If my landlord remodeled kitchen last year but it took 7 months to complete, what are my rights to compensation for my losses?

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If my landlord remodeled kitchen last year but it took 7 months to complete, what are my rights to compensation for my losses?

It required my roommate to move out, since his bedroom was off the kitchen and because landlord used it to store torn down cabinets. It took 7 months to remodel. In the meantime, I had to put all my pots and pans, dishes, canned foods, boxed food, spices, glasses, table kitchen and chairs into the living room. It was not practical to cook at home and I gained about 20 pounds in 7 months, lost the roommate who shared rent, could not use the kitchen normally and had no room for couch in living room (stood upon it end). After 4 months and no expectations for completion I withheld rent the last 3 months of the project. Landlord asked me for back rent. Can I make him discount my rent in court?

Asked on June 11, 2015 under Real Estate Law, Kentucky

Answers:

SJZ, Member, New York Bar / FreeAdvice Contributing Attorney

Answered 5 years ago | Contributor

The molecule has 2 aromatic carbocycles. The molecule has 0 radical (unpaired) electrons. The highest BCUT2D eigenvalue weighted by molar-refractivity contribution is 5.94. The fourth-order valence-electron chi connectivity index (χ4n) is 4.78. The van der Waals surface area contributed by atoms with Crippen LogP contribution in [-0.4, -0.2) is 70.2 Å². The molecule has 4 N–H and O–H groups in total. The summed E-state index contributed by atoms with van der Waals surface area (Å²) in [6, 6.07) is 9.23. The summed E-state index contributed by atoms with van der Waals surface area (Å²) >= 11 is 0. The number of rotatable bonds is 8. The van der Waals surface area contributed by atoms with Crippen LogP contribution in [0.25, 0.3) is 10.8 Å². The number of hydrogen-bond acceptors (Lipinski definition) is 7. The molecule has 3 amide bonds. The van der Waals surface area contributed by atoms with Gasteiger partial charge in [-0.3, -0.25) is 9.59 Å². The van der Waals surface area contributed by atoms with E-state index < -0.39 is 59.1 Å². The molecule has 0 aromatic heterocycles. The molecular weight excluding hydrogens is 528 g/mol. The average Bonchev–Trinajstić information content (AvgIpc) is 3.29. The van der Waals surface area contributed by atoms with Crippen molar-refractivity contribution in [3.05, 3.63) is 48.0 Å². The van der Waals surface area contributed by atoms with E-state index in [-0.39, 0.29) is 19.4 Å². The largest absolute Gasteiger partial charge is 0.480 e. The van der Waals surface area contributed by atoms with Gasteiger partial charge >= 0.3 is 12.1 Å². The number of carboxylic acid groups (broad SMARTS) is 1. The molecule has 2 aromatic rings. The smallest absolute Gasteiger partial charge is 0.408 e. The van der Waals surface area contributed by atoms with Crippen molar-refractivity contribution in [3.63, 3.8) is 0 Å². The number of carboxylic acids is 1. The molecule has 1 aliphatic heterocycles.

It is very likely that you can get a rent discount for the period of time during which you had no useful kitchen and otherwise endured an unreasonably protracted period of renovation. That is because what you went through would be a violation of the implied warranty of habitability, which is the obligation added or implied to every lease (even oral/verbal ones) by law that the landlord provide you premises which are habitable, or fit for their purpose. (It may also be a violation of the similar "covenant of quiet enjoyment"--that you can "quietly" or without disturbance enjoy your rented space.) Typically, courts either do the credit or abatement by taking an appropriate percentage off rent or by giving a credit equal to the additional costs the tenant incurred. (You can't collect for having put on weight, however, since you can eat out healthy and the landlord did not cause the weight gain.) If you and the landlord can't work matters out, it's very likely you could get an abatement or credit in court.


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